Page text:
Apophanous experierice which occur in acute schizophrenia and form the basis of delusions of persecution, but these delusions are also the result of auditory hallucinations, bodily hallucinations and experiences of passivity. Delusions of persecution can take many forms. In delusions of reference, the patient feels that people are talking about him, slandering him or spying on him. It may be difficult to be certain if the patient has delusions of self-reference or if he has self- reference hallucinosis. Ideas of delusions or reference are not confined to schizophrenia, but can occur in depressive illness and psychogenic reactions.
The causes of schizophrenia are still under debate. A chemical imbalance in the brain seems to play a role, but the reason for the imbalance remains unclear. One is a bit more likely to become schizophrenic if he has a family member with the illness. Stress does not cause schizophrenia, but can make the symptoms worse.
Without medication and therapy, most paranoid schizophrenics are unable to function in the real world. If they fall victim to severe hallucinations and delusions, they can be a danger to themselves and those around them.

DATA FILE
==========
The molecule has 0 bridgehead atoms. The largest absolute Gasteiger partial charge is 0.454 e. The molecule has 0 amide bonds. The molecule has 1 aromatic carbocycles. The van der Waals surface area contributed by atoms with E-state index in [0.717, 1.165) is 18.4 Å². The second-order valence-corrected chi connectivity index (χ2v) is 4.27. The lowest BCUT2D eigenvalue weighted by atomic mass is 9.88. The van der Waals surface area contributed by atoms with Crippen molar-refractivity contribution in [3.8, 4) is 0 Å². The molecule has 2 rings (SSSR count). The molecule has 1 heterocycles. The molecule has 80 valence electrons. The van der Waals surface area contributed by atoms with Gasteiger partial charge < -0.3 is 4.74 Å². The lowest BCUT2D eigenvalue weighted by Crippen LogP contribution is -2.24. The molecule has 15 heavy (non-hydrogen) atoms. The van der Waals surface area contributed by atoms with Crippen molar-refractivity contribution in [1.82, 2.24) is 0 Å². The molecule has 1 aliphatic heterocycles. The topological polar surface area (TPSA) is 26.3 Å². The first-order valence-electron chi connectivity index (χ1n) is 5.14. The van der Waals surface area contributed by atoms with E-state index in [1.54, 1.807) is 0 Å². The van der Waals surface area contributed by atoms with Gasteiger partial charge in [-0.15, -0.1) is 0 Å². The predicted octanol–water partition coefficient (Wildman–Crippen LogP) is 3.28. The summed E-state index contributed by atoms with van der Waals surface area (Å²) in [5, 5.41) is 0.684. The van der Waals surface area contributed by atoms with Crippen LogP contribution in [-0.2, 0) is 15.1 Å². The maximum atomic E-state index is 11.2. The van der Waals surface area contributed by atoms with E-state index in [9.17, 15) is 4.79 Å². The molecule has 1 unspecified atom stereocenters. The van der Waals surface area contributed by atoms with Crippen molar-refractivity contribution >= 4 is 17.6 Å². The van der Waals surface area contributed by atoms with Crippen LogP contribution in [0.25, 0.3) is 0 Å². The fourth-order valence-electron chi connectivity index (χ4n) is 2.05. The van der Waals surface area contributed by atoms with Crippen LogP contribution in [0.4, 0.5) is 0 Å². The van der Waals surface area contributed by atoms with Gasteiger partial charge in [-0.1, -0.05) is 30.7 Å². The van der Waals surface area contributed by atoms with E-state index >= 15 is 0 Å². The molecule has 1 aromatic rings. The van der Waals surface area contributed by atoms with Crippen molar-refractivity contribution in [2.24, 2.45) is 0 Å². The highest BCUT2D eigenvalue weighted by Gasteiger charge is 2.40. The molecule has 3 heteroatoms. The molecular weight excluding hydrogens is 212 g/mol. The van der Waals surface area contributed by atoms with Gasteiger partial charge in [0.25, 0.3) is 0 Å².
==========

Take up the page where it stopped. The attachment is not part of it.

What is schizophrenia?
Schizophrenia is a chronic, disabling mental illness characterized by:
Psychotic symptomsHow does schizophrenia develop?
Schizophrenia generally develops in late adolescence or early adulthood, most often:
In the late teens of early twenties in menWhat are the symptoms of schizophrenia?
In the twenties to early thirties in women
Although schizophrenia is chronic, symptoms may improve at times (period of remission) and worsen at other times (acute episodes, or period of relapse).
Initial symptoms appear gradually and can include:
Feeling tenseWhat are psychiatric symptoms?
Difficulty in concentrating
Difficulty in sleeping
Psychotic symptoms include:
Hallucinations: hearing voices or seeing things.A patient may experience:
Delusions: bizarre beliefs with no basis in reality (for example, delusions of persecution or delusions of grandeur).
These symptoms occur during acute or psychotic phases of the illness, but may improve during periods of remission.
A single psychotic episode during the course of the illnessDuring a psychotic episode, the patient is not completely out of touch with reality. Nevertheless, he/she has difficulty distinguishing distorted perceptions of reality (hallucinations, delusions) from reality, contributing to feelings of fear, anxiety, and confusion.